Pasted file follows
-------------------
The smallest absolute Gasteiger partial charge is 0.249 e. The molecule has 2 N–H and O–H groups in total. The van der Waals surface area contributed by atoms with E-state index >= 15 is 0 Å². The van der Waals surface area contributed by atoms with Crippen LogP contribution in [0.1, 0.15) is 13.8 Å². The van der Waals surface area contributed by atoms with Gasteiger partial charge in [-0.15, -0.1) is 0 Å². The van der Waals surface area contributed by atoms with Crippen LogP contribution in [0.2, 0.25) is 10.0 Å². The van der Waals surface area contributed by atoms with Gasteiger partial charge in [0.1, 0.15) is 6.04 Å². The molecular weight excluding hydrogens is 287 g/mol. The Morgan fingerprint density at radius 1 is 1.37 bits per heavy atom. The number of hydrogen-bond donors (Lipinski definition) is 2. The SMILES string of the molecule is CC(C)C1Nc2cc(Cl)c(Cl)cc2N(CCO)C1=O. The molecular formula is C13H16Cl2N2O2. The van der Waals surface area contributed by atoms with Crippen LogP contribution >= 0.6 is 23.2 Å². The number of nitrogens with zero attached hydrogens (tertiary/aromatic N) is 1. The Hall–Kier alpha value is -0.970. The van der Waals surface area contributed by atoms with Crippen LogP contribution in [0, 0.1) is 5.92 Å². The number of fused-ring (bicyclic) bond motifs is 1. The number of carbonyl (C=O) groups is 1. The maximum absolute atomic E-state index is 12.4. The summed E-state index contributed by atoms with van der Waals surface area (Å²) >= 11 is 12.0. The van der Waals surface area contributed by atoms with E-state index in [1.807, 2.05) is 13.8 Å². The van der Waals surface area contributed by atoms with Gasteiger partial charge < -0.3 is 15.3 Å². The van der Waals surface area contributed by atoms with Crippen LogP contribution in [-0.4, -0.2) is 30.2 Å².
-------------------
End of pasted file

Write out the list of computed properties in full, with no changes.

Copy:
The smallest absolute Gasteiger partial charge is 0.249 e. The molecule has 2 N–H and O–H groups in total. The van der Waals surface area contributed by atoms with E-state index >= 15 is 0 Å². The van der Waals surface area contributed by atoms with Crippen LogP contribution in [0.1, 0.15) is 13.8 Å². The van der Waals surface area contributed by atoms with Gasteiger partial charge in [-0.15, -0.1) is 0 Å². The van der Waals surface area contributed by atoms with Crippen LogP contribution in [0.2, 0.25) is 10.0 Å². The van der Waals surface area contributed by atoms with Gasteiger partial charge in [0.1, 0.15) is 6.04 Å². The molecular weight excluding hydrogens is 287 g/mol. The Morgan fingerprint density at radius 1 is 1.37 bits per heavy atom. The number of hydrogen-bond donors (Lipinski definition) is 2. The SMILES string of the molecule is CC(C)C1Nc2cc(Cl)c(Cl)cc2N(CCO)C1=O. The molecular formula is C13H16Cl2N2O2. The van der Waals surface area contributed by atoms with Crippen LogP contribution >= 0.6 is 23.2 Å². The number of nitrogens with zero attached hydrogens (tertiary/aromatic N) is 1. The Hall–Kier alpha value is -0.970. The van der Waals surface area contributed by atoms with Crippen LogP contribution in [0, 0.1) is 5.92 Å². The number of fused-ring (bicyclic) bond motifs is 1. The number of carbonyl (C=O) groups is 1. The maximum absolute atomic E-state index is 12.4. The summed E-state index contributed by atoms with van der Waals surface area (Å²) >= 11 is 12.0. The van der Waals surface area contributed by atoms with E-state index in [1.807, 2.05) is 13.8 Å². The van der Waals surface area contributed by atoms with Gasteiger partial charge < -0.3 is 15.3 Å². The van der Waals surface area contributed by atoms with Crippen LogP contribution in [-0.4, -0.2) is 30.2 Å².